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Independents' Day

Over-familiar patient

When a patient's overfriendly manner makes you uneasy, play it cool, argues Dr Chris Hall

uch is written about the unique doctor/patient relationship. We have continuity of care with our patients and may have an ongoing relationship with some for most of our working lives. Continuity from cradle to grave is lauded as the keystone of NHS care and it is highly valued by patients, but like all relationships, it can become dysfunctional.

Your surgery door swings open. 'Hi doc, good to see you ­ you're looking good today!' Your heart sinks, your toes curl as you realise the moment has arrived for yet another lengthy consultation with a patient who is fast becoming over-friendly.

'How's the family? Three kids now, isn't it? Yes, I'd heard that on the grapevine. Keeping yourself busy, aren't you? And your wife, for that matter! Still living outside the town? Just that I sometimes see you driving into work past our place. You really must pop in sometime.'

This is an extreme example, but many of you are probably familiar with the distinctly uneasy feeling of dealing with the over-familiar patient. They are hard to stereotype

­ they could be any age or sex, or from any social class.

Some doctors are at ease with this degree of familiarity, they may even thrive on it. But for many it adds a negative, touchy-feely dynamic to the consultation. And it is not without its pitfalls.

First-name terms are the most obvious manifestation of a relationship going beyond the strictly professional and taking on a more personal nature. If you feel uncomfortable about this, it is quite reasonable to politely tell the patient. You could soften the blow with: 'I hope you don't mind, it's my policy with all patients.'

You may find it more prudent to continue addressing them formally. The difference will soon become apparent and may make the patient change their behaviour. First-name terms make it difficult for you to refuse requests ­ especially for house calls, inappropriate sicknotes and requests for a second opinion.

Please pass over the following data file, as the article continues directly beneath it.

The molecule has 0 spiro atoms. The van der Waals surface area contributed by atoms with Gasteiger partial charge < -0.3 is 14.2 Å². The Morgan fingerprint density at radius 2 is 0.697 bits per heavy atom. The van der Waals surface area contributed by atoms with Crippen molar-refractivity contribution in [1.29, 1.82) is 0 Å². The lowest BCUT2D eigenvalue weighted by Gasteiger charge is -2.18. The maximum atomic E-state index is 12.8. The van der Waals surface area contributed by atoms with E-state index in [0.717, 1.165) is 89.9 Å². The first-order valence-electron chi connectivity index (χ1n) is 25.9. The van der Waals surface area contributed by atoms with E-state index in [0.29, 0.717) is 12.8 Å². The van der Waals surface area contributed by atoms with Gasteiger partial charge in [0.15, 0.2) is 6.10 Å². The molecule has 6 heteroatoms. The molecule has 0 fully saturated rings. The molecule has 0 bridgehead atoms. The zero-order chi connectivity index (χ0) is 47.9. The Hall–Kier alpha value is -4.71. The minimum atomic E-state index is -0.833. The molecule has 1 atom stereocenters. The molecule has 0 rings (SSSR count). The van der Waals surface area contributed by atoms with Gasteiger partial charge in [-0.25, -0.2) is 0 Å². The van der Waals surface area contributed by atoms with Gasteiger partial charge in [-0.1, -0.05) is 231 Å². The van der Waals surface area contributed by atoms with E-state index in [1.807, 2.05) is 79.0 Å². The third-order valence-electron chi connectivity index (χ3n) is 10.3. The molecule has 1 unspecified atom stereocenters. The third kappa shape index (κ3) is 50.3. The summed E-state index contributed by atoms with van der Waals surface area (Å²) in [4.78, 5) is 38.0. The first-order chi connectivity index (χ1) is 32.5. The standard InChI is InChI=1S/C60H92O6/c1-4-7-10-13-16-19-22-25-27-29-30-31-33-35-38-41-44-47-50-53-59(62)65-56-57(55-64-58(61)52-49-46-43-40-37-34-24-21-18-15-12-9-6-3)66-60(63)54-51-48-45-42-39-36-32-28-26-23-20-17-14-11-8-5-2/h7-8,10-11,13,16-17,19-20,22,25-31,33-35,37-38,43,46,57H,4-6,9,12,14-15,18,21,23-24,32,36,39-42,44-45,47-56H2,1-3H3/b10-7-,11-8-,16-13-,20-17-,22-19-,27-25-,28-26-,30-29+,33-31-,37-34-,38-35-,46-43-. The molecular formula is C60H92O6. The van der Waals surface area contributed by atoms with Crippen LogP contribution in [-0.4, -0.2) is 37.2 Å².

Beware patients bearing gifts. Although many are genuinely given as a token of appreciation, some may be manipulative tickets for 'services yet to be rendered'.

I tend to keep a simple record of gifts (including the date, the name of the patient and details of the gift) for probity and partnership reasons. Monetary gifts are more awkward. The larger the gift, the more potentially awkward it is. Check if your practice has a policy on this. Do not be afraid to refuse a gift ­ but be consistent.

If you suspect a patient is making inappropriate advances, or 'coming on' to you in any way, simply back off. Speak to a partner at the practice and document your conversation. Arranging for the patient to be seen in future by another doctor would seem prudent, at least in the short-term.

Discussion with your medical defence organisation is sensible. Even if you find it embarrassing, it is better to handle the situation early than to let it get out of hand.

Think carefully before sharing family details or using your own family as examples of 'what I did in the circumstances'. You may be imposing moral standards on the patient and diminishing their right to decide what is best, which flies in the face of the principle of informed consent.

Some doctors relish over-familiarity with patients; they see it as an essential part of their role at the heart of the community. But whose unmet need is this really? Others who value their privacy more and squirm when stopped in the supermarket or out for a walk will counsel caution. Do what makes you feel comfortable ­ but remember, in some circumstances, familiarity may breed contempt.

Doctor-patient relationships can easily become dysfunctional~

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